Price In flat, decreasing markets, retail trade is pushed even more. Retailers use attractive offers to increase store traffic and gain shoppers at the expense of FMCG companies. Convenience Although Scandinavian women have been working full-time for nearly 30 years now, the consumption of take-home and ready-made meals remains surprisingly low. The same is true for online retail sales. It’s a market with huge growth potential. Health A focus on health is fuelling demand for light and low-fat versions of products, functional foods, etc. Environment We’re seeing a move towards eco-efficient systems that help consumers choose products with the least environmental impact. Value for money It’s important to remember that ‘value for money’ is not an objective concept or price point—it’s perceived.”





Photo: iStockphoto

The increased market pressure placed on single-purpose telecoms in terms of revenue and margin developments, coinciding with the rise of content developers’ business, has signalled a fundamental change that telecommunications companies must manage in the future. Rudolf Gröger shares his view about where the industry is headed and how businesses must adapt to secure a profitable spot in tomorrow’s market.

of Gröger Management GmbH and a member

Photo courtesy of Rudolph Gröger

an industry in flux

Rudolf Gröger is the founder of the Scientific and Technology Advisory Board to the Bavarian Government in Germany. He is the former Chief Executive Officer of O2 Germany GmbH, whose company value grew from €500 million to €10 billion under his leadership.

What are the key changes underway in the telecommunications industry? “Five years ago, certain telecom companies sold only mobile services, others sold only fixed lines and still others sold only cable TV. Today, these traditional lines of demarcation have become blurred. It’s no longer, ‘I can offer you the cheapest mobile voice minute.’ Instead it’s, ‘I’m the brand that can deliver everything you need to support your lifestyle today and tomorrow.’ All of the ‘go-to-market’ considerations—pricing, argumentation, advertising, etc.—have been turned on their heads, as telecoms compete to serve all of a customer’s telecommunications needs. At the same time, with the Googles and Apples of the world bypassing netcos and trying to win customers with applications, telecoms risk becoming simply a necessary conduit. Consumers are demanding fast, high-quality networks, but at all-inclusive, flat-rate prices that don’t allow providers to recoup their infrastructure investments. We have seen few price points that can be defended on innovation alone. What one business does today, its competitor will achieve in four weeks—at 50% of the price to the consumer.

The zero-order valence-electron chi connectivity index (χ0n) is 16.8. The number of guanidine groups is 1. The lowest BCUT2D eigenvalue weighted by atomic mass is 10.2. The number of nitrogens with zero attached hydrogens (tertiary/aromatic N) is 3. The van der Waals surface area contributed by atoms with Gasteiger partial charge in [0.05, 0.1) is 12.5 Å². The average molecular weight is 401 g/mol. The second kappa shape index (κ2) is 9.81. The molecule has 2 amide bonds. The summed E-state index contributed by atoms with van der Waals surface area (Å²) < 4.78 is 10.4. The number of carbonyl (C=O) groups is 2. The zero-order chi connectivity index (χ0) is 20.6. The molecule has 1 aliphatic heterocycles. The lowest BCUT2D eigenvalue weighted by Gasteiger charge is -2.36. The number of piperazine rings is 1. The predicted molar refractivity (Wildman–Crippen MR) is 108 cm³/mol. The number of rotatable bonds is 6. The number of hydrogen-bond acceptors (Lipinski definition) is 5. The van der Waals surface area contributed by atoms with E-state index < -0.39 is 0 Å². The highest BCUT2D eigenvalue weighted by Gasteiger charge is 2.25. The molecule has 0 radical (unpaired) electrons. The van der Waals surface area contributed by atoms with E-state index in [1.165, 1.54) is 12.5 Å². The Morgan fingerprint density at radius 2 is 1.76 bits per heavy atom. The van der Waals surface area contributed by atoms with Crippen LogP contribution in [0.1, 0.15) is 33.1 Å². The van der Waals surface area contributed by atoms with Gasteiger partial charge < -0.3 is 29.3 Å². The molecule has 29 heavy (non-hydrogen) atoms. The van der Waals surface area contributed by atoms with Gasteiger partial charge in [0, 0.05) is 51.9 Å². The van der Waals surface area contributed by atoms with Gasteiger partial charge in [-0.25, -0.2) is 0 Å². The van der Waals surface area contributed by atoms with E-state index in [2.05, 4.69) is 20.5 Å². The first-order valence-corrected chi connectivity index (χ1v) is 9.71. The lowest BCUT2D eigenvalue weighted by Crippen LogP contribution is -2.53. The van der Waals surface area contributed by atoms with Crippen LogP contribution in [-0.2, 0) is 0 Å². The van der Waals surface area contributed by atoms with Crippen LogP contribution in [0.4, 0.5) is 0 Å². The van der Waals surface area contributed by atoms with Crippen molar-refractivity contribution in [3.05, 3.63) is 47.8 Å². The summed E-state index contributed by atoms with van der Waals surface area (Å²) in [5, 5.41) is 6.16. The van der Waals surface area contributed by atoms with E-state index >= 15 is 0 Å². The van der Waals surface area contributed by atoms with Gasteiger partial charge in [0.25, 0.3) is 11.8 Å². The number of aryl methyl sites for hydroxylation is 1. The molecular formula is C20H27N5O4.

There must be fundamental change in the long term. Everyone is building sports cars, but who is building the autobahn? Telecom and content providers must sit down to discuss new technologies, their bandwidth requirements and network demands, and a new pricing model that’s mutually agreeable.”

Which commercial model will be most successful in the future? “Right now, companies are operating on the premise that they must do everything for every customer. That model is totally changing. Companies need to identify what they’re best at and then focus on developing their brand and consumer awareness based on that competency. Those that fail to specialise run the risk of selling everything to everyone without making a profit. The key is identifying a competitive advantage, streamlining operations to maximise efficiency and then teaming up with the strongest partners before and/or behind you in the value chain. If anything, the biggest risk is that companies will underestimate the degree of change required.”

How can telecom companies grow and maintain their competitiveness? “At the moment, competitiveness can be found where broadband telco and content intersect. Companies need to closely monitor changes in consumer behaviour and interests to identify new opportunities and then align their organisations to capitalise on them. Companies can never afford to be satisfied with what they’ve achieved. The world around them is constantly changing, so the best thing a company can do is to focus on innovating every day. The biggest threat is if your employees are saying, ‘We tested this yesterday and it doesn’t work,’ and then tossing the idea aside. Whatever you failed at yesterday, your competitor will be doing tomorrow. Companies have to motivate their teams to ask the essential question, ‘What can we do better today?’”